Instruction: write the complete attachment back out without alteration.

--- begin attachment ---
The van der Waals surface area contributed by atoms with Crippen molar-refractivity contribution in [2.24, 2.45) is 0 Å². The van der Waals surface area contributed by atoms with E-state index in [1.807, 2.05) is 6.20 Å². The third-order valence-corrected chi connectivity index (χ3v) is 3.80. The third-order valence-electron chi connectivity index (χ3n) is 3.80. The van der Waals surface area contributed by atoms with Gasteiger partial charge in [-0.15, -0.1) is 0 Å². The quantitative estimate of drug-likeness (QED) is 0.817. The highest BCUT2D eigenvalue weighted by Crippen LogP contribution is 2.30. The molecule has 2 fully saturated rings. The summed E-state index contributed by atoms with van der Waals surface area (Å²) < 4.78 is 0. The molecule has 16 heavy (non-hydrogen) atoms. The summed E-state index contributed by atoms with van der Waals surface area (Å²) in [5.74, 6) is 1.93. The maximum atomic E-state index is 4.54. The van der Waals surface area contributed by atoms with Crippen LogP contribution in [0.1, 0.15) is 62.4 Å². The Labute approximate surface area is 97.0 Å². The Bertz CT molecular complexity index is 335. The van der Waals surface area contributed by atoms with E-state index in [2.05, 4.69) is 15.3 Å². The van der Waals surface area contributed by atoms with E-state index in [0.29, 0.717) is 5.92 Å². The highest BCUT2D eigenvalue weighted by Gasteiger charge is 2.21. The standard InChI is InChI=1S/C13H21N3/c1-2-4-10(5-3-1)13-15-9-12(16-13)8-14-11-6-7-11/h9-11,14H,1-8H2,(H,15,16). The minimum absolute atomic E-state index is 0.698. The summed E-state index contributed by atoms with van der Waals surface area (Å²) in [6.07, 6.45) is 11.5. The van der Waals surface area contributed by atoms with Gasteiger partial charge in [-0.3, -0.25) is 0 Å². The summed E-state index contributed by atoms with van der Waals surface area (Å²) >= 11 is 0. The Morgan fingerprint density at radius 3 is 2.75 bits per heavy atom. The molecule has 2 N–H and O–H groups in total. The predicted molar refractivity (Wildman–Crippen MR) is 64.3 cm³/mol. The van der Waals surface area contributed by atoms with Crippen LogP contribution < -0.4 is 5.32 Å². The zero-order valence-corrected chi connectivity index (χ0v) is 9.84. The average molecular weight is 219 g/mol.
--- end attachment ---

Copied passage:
The van der Waals surface area contributed by atoms with Crippen molar-refractivity contribution in [2.24, 2.45) is 0 Å². The van der Waals surface area contributed by atoms with E-state index in [1.807, 2.05) is 6.20 Å². The third-order valence-corrected chi connectivity index (χ3v) is 3.80. The third-order valence-electron chi connectivity index (χ3n) is 3.80. The van der Waals surface area contributed by atoms with Gasteiger partial charge in [-0.15, -0.1) is 0 Å². The quantitative estimate of drug-likeness (QED) is 0.817. The highest BCUT2D eigenvalue weighted by Crippen LogP contribution is 2.30. The molecule has 2 fully saturated rings. The summed E-state index contributed by atoms with van der Waals surface area (Å²) < 4.78 is 0. The molecule has 16 heavy (non-hydrogen) atoms. The summed E-state index contributed by atoms with van der Waals surface area (Å²) in [5.74, 6) is 1.93. The maximum atomic E-state index is 4.54. The van der Waals surface area contributed by atoms with Crippen LogP contribution in [0.1, 0.15) is 62.4 Å². The Labute approximate surface area is 97.0 Å². The Bertz CT molecular complexity index is 335. The van der Waals surface area contributed by atoms with E-state index in [2.05, 4.69) is 15.3 Å². The van der Waals surface area contributed by atoms with E-state index in [0.29, 0.717) is 5.92 Å². The highest BCUT2D eigenvalue weighted by Gasteiger charge is 2.21. The standard InChI is InChI=1S/C13H21N3/c1-2-4-10(5-3-1)13-15-9-12(16-13)8-14-11-6-7-11/h9-11,14H,1-8H2,(H,15,16). The minimum absolute atomic E-state index is 0.698. The summed E-state index contributed by atoms with van der Waals surface area (Å²) in [6.07, 6.45) is 11.5. The van der Waals surface area contributed by atoms with Gasteiger partial charge in [-0.3, -0.25) is 0 Å². The summed E-state index contributed by atoms with van der Waals surface area (Å²) >= 11 is 0. The Morgan fingerprint density at radius 3 is 2.75 bits per heavy atom. The molecule has 2 N–H and O–H groups in total. The predicted molar refractivity (Wildman–Crippen MR) is 64.3 cm³/mol. The van der Waals surface area contributed by atoms with Crippen LogP contribution < -0.4 is 5.32 Å². The zero-order valence-corrected chi connectivity index (χ0v) is 9.84. The average molecular weight is 219 g/mol.